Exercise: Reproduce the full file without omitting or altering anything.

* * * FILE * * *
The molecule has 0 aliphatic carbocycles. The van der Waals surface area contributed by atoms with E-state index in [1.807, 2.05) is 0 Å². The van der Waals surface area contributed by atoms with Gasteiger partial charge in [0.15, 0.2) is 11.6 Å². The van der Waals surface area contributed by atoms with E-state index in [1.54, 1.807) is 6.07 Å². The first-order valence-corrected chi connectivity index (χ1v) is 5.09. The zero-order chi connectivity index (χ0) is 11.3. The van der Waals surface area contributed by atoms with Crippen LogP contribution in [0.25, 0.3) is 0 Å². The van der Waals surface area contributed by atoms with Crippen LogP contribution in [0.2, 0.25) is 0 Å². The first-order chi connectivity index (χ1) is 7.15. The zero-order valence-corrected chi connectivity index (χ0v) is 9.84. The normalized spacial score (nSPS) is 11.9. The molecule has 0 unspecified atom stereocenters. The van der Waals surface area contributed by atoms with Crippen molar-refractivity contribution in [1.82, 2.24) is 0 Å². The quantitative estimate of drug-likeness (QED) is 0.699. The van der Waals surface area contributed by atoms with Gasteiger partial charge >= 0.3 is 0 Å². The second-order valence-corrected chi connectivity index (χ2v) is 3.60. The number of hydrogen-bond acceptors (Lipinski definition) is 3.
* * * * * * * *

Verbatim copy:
The molecule has 0 aliphatic carbocycles. The van der Waals surface area contributed by atoms with E-state index in [1.807, 2.05) is 0 Å². The van der Waals surface area contributed by atoms with Gasteiger partial charge in [0.15, 0.2) is 11.6 Å². The van der Waals surface area contributed by atoms with E-state index in [1.54, 1.807) is 6.07 Å². The first-order valence-corrected chi connectivity index (χ1v) is 5.09. The zero-order chi connectivity index (χ0) is 11.3. The van der Waals surface area contributed by atoms with Crippen LogP contribution in [0.25, 0.3) is 0 Å². The van der Waals surface area contributed by atoms with Crippen LogP contribution in [0.2, 0.25) is 0 Å². The first-order chi connectivity index (χ1) is 7.15. The zero-order valence-corrected chi connectivity index (χ0v) is 9.84. The normalized spacial score (nSPS) is 11.9. The molecule has 0 unspecified atom stereocenters. The van der Waals surface area contributed by atoms with Crippen molar-refractivity contribution in [1.82, 2.24) is 0 Å². The quantitative estimate of drug-likeness (QED) is 0.699. The van der Waals surface area contributed by atoms with Gasteiger partial charge >= 0.3 is 0 Å². The second-order valence-corrected chi connectivity index (χ2v) is 3.60. The number of hydrogen-bond acceptors (Lipinski definition) is 3.